The funding will help farmers monitor the health of their soil. Shutterstock

Change from the ground up

Importantly, the strategy takes a long term view of sustainable soil management. It also considers soil beyond its traditional role in agricultural production and explicitly identifies criteria to measure progress.

The strategy has three arms:

1. Prioritise soil health

This goal takes a “soils first” approach in that sustainable soil management is the primary consideration in policy development and management strategies. This recognises how environmental and agricultural problems can start with poor soil management and create further challenges. For example, soil acidification can lead to declines in terrestrial biodiversity, and soil constraints must be addressed first to arrest this.

2. Empower soil stewards and innovation

This approach gives incentives to farmers and other land managers, such as rebates for sampling to determine the soil carbon levels. Carbon is an important measure of soil condition. Gathering such information will help land managers arrest the decline in soil condition, enhancing productivity and soil health.

3. Secure soil science

This approach aims to increase soil knowledge through standardised data collection, management and storage. It will allow for more informed decisions using reliable, up-to-date, accessible information.

Part of this aim involves strengthening training and accreditation programs, and integrating soils into the national school curriculum. This will help create a new generation of soil experts to replace the current crop which is trending to retirement.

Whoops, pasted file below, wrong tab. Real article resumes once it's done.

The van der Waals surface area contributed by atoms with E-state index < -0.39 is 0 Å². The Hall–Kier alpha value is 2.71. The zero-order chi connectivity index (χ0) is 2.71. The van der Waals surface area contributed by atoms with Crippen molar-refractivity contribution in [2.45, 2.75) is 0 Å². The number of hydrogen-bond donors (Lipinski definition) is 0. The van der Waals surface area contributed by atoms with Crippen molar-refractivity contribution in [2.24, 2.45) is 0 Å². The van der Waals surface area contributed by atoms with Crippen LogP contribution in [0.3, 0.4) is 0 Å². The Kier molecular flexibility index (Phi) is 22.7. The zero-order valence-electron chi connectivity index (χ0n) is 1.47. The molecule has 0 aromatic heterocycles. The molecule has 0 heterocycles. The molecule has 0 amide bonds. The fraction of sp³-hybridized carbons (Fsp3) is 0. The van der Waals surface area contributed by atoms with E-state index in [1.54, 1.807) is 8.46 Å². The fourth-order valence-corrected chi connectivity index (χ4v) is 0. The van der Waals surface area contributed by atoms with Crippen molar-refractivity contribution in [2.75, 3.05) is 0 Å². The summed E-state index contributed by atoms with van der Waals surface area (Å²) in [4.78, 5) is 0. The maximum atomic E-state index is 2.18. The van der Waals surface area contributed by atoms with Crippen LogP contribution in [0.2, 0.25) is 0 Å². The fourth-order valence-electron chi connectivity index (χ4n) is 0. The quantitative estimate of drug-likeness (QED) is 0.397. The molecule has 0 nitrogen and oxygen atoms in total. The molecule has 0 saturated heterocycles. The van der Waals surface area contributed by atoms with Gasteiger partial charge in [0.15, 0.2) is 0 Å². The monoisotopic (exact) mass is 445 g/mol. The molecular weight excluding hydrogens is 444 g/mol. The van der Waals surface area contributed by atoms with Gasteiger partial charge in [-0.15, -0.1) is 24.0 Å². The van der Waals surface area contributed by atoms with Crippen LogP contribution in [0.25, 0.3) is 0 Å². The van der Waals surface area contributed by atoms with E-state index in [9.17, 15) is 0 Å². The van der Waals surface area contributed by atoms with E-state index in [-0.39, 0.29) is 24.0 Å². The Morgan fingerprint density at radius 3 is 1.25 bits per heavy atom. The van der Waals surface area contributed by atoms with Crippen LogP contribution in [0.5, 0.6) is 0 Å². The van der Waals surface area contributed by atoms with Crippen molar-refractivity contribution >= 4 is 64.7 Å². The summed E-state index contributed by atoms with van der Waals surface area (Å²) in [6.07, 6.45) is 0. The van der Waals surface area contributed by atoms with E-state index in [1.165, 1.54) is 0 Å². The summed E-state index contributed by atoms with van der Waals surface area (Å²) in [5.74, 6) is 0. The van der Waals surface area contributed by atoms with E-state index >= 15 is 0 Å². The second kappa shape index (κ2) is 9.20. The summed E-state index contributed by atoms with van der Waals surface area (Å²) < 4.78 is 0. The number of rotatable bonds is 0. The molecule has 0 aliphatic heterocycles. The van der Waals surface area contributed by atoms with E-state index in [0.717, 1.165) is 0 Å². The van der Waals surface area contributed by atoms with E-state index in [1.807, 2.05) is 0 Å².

On solid ground

Overall, the National Soils Strategy aims to deliver coordinated on-ground action and improve research, education and monitoring. The strategy broadly aligns with the needs of those who had input into its development, including governments, industry, academia, Landcare groups and non-government organisations.

However, while the importance of Indigenous land management practices is clearly acknowledged, the integration and incorporation of these practices should be more clearly defined.

The monitoring program encourages farmers to test their soil and incorporate the de-identified results in to the national database. Care should be taken to ensure sampling is done appropriately for the data to be useful.

The time frame for the initial phase of the strategy is short – pilot programs need to be delivered between two and four years. This will be challenging to deliver.

Separate to the strategy, the budget allocated A$59.6 million to soil carbon initiatives. There is increasing recognition of how improved land use and management can help boost soil carbon stores, which is key to tackling climate change. But storing carbon permanently in soils comes with a number of challenges. This funding may be appropriate only if directed to address those areas where knowledge gaps exist.

But overall, the strategy fills a vital gap – providing a national vision and shared goals for managing precious soils across Australia.

The strategy aims to train a new generation of soil experts. Shutterstock
The Conversation

Vanessa Wong, Associate professor, Monash University and Luke Mosley, Associate Professor

This article is republished from The Conversation under a Creative Commons license. Read the original article.